The abuse of security attachment – Thisday

Security agencies should review the mode of attachment of their personnel

The recent killing of the Action Alliance (AA) senatorial candidate at the Imo North senatorial district rerun election, Ndubuisi Emenike, provides yet another opportunity for the authorities to take a critical look at the abuse of security personnel by influential people in the society. Emenike was shot dead by a Nigeria Security and Civil Defence Corps (NSCDC) official attached to him during a celebration party organised in honour of the All Progressives Congress (APC) candidate, Miriam Onuoha, who had been declared winner of the Okigwe North federal constituency election. The NSCDC personnel had escorted Emenike to the victory party when he reportedly began to shoot sporadically into the air and in the process, shot his principal dead.

While we mourn the sudden passage of Emenike and sympathise with his family members and friends, we believe it is high time concerned authorities reviewed the indiscriminate attachment of security operatives to individuals and corporate organisations. It is no longer news that a certain class of Nigerians have cultivated the attitude of going about with security personnel as a result of assumptions that what it takes to be a big man in Nigeria is to parade a retinue of the personnel of armed forces, police and civil defence corps, among others, as expressions of their self-importance.

What is notable about these body guards is their lack of civility, professionalism and over zealousness. They more often than not behave like touts, rough-handling people coming close to their principals and shooting indiscriminately as Emenike’s aide did on 26th January and in the process wasted a promising life. It is in reflection of these misdemeanours that we believe that the unfortunate and untimely passage of Emenike should provoke a prompt intervention in the process of assigning security personnel to a certain group of people in the society by concerned authorities.

Bearing in mind the dangers associated with arms’ possession, it is needless to emphasise the necessity for the application of stringent rules in the assignment of security aides to people or organisations in the country. Parading security aides should not be predicated on the level of influence of a man or woman in society. It should clearly show that the beneficiary merits the provision of security protection.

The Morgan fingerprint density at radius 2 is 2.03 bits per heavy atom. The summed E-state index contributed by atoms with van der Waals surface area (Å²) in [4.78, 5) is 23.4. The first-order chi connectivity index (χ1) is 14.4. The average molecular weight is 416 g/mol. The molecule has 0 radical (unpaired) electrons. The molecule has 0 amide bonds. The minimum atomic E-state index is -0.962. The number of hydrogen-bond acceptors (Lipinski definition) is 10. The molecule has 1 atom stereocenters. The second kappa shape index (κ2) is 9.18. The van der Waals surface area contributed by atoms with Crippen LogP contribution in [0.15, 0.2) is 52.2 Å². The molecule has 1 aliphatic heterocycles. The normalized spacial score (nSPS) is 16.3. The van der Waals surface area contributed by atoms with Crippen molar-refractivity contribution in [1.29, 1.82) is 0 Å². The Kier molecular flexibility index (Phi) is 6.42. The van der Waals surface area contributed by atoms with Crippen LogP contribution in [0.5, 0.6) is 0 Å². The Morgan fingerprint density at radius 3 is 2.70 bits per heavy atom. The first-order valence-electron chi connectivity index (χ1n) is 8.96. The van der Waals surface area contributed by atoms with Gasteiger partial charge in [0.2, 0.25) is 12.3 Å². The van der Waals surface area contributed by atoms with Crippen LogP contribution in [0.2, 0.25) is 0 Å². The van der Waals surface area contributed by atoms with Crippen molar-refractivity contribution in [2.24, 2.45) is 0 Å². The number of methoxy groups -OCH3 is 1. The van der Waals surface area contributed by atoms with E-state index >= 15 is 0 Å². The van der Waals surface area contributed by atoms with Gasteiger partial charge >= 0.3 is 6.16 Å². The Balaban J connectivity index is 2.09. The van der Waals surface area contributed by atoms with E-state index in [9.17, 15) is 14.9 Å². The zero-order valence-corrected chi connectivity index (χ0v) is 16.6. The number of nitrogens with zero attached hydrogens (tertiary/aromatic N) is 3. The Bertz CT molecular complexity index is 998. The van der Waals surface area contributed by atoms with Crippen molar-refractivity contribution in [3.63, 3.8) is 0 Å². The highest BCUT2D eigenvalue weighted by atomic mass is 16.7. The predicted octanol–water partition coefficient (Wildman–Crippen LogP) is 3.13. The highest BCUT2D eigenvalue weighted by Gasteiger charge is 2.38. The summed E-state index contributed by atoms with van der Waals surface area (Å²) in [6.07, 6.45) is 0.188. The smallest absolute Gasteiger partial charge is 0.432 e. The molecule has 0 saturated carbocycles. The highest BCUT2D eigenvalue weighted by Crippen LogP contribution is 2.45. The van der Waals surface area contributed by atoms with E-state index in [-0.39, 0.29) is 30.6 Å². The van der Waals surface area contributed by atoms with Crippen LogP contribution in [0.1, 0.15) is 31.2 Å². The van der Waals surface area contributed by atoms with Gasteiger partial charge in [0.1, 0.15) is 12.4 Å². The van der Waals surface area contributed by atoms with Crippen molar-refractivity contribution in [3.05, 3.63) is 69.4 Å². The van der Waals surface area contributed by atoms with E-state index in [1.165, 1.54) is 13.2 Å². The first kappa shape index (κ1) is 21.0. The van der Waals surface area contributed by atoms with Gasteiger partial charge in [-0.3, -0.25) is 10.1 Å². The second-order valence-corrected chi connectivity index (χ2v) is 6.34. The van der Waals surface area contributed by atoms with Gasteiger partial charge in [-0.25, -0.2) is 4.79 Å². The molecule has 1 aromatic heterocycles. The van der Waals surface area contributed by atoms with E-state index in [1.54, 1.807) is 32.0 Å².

In August 2017, Senator Isah Misau, a retired Deputy Superintendent of Police, had publicly accused the then Inspector-General of Police, Ibrahim Idris, of collecting “over N10 billion on monthly basis as money for special security provided by men of the force to corporate bodies and highly placed individuals, including criminals.” At the same period, the then Chairman of the Police Service Commission (PSC), Mike Okiro, revealed that of the existing 400,000 policemen in the country, no fewer than 150,000 were deployed to protect privileged people and corporations.

Following public reactions that accompanied the allegation, Idris called a meeting of the commissioners of police on 18th March 2018, during which he instructed them to withdraw policemen attached to VIPs in their domains. Unfortunately, moves reportedly made by the then leadership of the Nigeria Police to review the manner of assigning policemen to personalities and private organisations did not seem to be logically pursued as no update on the development has got to the public domain. Yet a situation where officers and men of a Force in dire need of personnel are deployed on guard duties beats all imagination.

Therefore, we call on the leaderships of the various security agencies in the country to review the indiscriminate attachment of their personnel to influential persons and groups in the society.

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